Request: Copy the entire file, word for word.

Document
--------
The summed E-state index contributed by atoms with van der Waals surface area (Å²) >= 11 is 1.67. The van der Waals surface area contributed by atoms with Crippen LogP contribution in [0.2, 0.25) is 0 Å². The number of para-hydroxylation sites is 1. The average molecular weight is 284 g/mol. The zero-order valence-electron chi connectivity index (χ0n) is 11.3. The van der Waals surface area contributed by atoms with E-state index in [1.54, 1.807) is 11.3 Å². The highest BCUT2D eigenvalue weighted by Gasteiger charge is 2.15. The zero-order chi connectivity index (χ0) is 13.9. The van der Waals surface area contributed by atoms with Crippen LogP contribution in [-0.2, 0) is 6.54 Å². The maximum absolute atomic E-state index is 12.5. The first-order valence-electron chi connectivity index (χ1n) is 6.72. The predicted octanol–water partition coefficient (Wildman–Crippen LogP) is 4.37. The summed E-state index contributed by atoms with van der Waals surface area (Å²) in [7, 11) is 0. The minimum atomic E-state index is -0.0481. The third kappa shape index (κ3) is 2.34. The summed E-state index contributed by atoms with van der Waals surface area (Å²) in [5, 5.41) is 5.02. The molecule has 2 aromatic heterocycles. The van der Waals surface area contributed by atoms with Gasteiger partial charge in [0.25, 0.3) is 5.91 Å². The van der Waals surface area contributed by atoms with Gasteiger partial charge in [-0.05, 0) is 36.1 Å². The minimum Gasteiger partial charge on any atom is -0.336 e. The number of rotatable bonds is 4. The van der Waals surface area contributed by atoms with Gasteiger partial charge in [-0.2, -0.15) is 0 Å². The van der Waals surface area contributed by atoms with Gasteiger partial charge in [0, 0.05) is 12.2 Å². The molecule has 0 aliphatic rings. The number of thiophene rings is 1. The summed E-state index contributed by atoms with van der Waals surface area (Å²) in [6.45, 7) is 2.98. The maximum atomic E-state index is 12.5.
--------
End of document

The summed E-state index contributed by atoms with van der Waals surface area (Å²) >= 11 is 1.67. The van der Waals surface area contributed by atoms with Crippen LogP contribution in [0.2, 0.25) is 0 Å². The number of para-hydroxylation sites is 1. The average molecular weight is 284 g/mol. The zero-order valence-electron chi connectivity index (χ0n) is 11.3. The van der Waals surface area contributed by atoms with E-state index in [1.54, 1.807) is 11.3 Å². The highest BCUT2D eigenvalue weighted by Gasteiger charge is 2.15. The zero-order chi connectivity index (χ0) is 13.9. The van der Waals surface area contributed by atoms with Crippen LogP contribution in [-0.2, 0) is 6.54 Å². The maximum absolute atomic E-state index is 12.5. The first-order valence-electron chi connectivity index (χ1n) is 6.72. The predicted octanol–water partition coefficient (Wildman–Crippen LogP) is 4.37. The summed E-state index contributed by atoms with van der Waals surface area (Å²) in [7, 11) is 0. The minimum atomic E-state index is -0.0481. The third kappa shape index (κ3) is 2.34. The summed E-state index contributed by atoms with van der Waals surface area (Å²) in [5, 5.41) is 5.02. The molecule has 2 aromatic heterocycles. The van der Waals surface area contributed by atoms with Gasteiger partial charge in [0.25, 0.3) is 5.91 Å². The van der Waals surface area contributed by atoms with Gasteiger partial charge in [-0.05, 0) is 36.1 Å². The minimum Gasteiger partial charge on any atom is -0.336 e. The number of rotatable bonds is 4. The van der Waals surface area contributed by atoms with Gasteiger partial charge in [-0.2, -0.15) is 0 Å². The van der Waals surface area contributed by atoms with Gasteiger partial charge in [0, 0.05) is 12.2 Å². The molecule has 0 aliphatic rings. The number of thiophene rings is 1. The summed E-state index contributed by atoms with van der Waals surface area (Å²) in [6.45, 7) is 2.98. The maximum atomic E-state index is 12.5.